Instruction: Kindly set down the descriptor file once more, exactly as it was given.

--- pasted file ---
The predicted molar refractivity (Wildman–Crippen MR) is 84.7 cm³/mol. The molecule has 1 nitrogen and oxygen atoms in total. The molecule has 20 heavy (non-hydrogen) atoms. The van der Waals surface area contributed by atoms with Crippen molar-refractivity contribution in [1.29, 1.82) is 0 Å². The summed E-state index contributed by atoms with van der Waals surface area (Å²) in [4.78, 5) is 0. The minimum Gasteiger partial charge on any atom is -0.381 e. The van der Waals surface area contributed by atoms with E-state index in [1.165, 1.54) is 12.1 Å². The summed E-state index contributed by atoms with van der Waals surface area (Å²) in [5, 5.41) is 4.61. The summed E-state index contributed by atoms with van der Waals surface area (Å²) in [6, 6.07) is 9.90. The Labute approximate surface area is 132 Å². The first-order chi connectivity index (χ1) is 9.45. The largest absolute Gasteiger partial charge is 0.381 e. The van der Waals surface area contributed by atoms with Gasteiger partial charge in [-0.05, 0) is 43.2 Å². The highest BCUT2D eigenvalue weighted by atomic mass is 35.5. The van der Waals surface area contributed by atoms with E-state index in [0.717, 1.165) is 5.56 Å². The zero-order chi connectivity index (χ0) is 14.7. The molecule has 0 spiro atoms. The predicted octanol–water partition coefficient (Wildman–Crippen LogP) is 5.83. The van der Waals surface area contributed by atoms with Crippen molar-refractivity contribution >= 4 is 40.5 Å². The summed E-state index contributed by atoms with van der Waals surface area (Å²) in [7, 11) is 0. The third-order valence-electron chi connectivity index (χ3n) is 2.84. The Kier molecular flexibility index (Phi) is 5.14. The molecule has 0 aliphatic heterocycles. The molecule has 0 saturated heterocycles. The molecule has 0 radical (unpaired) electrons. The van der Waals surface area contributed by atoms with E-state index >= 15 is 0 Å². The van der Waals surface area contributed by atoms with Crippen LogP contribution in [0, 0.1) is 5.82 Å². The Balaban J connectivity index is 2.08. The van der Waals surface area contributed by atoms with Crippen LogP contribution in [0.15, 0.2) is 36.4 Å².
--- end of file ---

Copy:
The predicted molar refractivity (Wildman–Crippen MR) is 84.7 cm³/mol. The molecule has 1 nitrogen and oxygen atoms in total. The molecule has 20 heavy (non-hydrogen) atoms. The van der Waals surface area contributed by atoms with Crippen molar-refractivity contribution in [1.29, 1.82) is 0 Å². The summed E-state index contributed by atoms with van der Waals surface area (Å²) in [4.78, 5) is 0. The minimum Gasteiger partial charge on any atom is -0.381 e. The van der Waals surface area contributed by atoms with E-state index in [1.165, 1.54) is 12.1 Å². The summed E-state index contributed by atoms with van der Waals surface area (Å²) in [5, 5.41) is 4.61. The summed E-state index contributed by atoms with van der Waals surface area (Å²) in [6, 6.07) is 9.90. The Labute approximate surface area is 132 Å². The first-order chi connectivity index (χ1) is 9.45. The largest absolute Gasteiger partial charge is 0.381 e. The van der Waals surface area contributed by atoms with Gasteiger partial charge in [-0.05, 0) is 43.2 Å². The highest BCUT2D eigenvalue weighted by atomic mass is 35.5. The van der Waals surface area contributed by atoms with E-state index in [0.717, 1.165) is 5.56 Å². The zero-order chi connectivity index (χ0) is 14.7. The molecule has 0 spiro atoms. The predicted octanol–water partition coefficient (Wildman–Crippen LogP) is 5.83. The van der Waals surface area contributed by atoms with Crippen molar-refractivity contribution >= 4 is 40.5 Å². The summed E-state index contributed by atoms with van der Waals surface area (Å²) in [7, 11) is 0. The third-order valence-electron chi connectivity index (χ3n) is 2.84. The Kier molecular flexibility index (Phi) is 5.14. The molecule has 0 aliphatic heterocycles. The molecule has 0 saturated heterocycles. The molecule has 0 radical (unpaired) electrons. The van der Waals surface area contributed by atoms with E-state index >= 15 is 0 Å². The van der Waals surface area contributed by atoms with Crippen LogP contribution in [0, 0.1) is 5.82 Å². The Balaban J connectivity index is 2.08. The van der Waals surface area contributed by atoms with Crippen LogP contribution in [0.15, 0.2) is 36.4 Å².